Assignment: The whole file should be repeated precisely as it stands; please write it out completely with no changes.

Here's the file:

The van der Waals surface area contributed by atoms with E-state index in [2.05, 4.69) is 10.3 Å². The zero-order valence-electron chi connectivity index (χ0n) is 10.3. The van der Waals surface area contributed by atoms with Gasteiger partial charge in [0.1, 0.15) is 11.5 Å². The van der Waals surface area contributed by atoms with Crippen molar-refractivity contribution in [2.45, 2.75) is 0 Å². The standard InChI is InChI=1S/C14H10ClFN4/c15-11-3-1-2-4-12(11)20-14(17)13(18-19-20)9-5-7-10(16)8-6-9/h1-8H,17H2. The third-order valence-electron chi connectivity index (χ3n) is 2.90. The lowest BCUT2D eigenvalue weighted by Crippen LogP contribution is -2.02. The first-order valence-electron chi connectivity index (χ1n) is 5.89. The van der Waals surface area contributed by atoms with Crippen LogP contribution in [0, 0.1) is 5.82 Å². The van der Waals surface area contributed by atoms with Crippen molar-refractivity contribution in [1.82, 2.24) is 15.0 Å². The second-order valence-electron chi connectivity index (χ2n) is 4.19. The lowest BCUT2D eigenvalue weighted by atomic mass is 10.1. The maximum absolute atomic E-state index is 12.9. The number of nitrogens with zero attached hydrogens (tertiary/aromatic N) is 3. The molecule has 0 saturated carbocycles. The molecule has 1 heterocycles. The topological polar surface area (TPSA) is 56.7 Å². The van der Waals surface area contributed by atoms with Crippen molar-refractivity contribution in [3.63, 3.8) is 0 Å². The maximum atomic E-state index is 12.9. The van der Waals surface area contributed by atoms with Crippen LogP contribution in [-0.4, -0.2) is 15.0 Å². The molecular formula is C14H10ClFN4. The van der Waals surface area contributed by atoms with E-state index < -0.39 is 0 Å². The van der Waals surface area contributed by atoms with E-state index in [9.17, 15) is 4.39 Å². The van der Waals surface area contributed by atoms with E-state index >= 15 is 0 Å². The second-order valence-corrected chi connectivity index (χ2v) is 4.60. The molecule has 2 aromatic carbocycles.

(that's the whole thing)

The van der Waals surface area contributed by atoms with E-state index in [2.05, 4.69) is 10.3 Å². The zero-order valence-electron chi connectivity index (χ0n) is 10.3. The van der Waals surface area contributed by atoms with Gasteiger partial charge in [0.1, 0.15) is 11.5 Å². The van der Waals surface area contributed by atoms with Crippen molar-refractivity contribution in [2.45, 2.75) is 0 Å². The standard InChI is InChI=1S/C14H10ClFN4/c15-11-3-1-2-4-12(11)20-14(17)13(18-19-20)9-5-7-10(16)8-6-9/h1-8H,17H2. The third-order valence-electron chi connectivity index (χ3n) is 2.90. The lowest BCUT2D eigenvalue weighted by Crippen LogP contribution is -2.02. The first-order valence-electron chi connectivity index (χ1n) is 5.89. The van der Waals surface area contributed by atoms with Crippen LogP contribution in [0, 0.1) is 5.82 Å². The van der Waals surface area contributed by atoms with Crippen molar-refractivity contribution in [1.82, 2.24) is 15.0 Å². The second-order valence-electron chi connectivity index (χ2n) is 4.19. The lowest BCUT2D eigenvalue weighted by atomic mass is 10.1. The maximum absolute atomic E-state index is 12.9. The number of nitrogens with zero attached hydrogens (tertiary/aromatic N) is 3. The molecule has 0 saturated carbocycles. The molecule has 1 heterocycles. The topological polar surface area (TPSA) is 56.7 Å². The van der Waals surface area contributed by atoms with Crippen molar-refractivity contribution in [3.63, 3.8) is 0 Å². The maximum atomic E-state index is 12.9. The van der Waals surface area contributed by atoms with Crippen LogP contribution in [-0.4, -0.2) is 15.0 Å². The molecular formula is C14H10ClFN4. The van der Waals surface area contributed by atoms with E-state index < -0.39 is 0 Å². The van der Waals surface area contributed by atoms with E-state index in [9.17, 15) is 4.39 Å². The van der Waals surface area contributed by atoms with E-state index >= 15 is 0 Å². The second-order valence-corrected chi connectivity index (χ2v) is 4.60. The molecule has 2 aromatic carbocycles.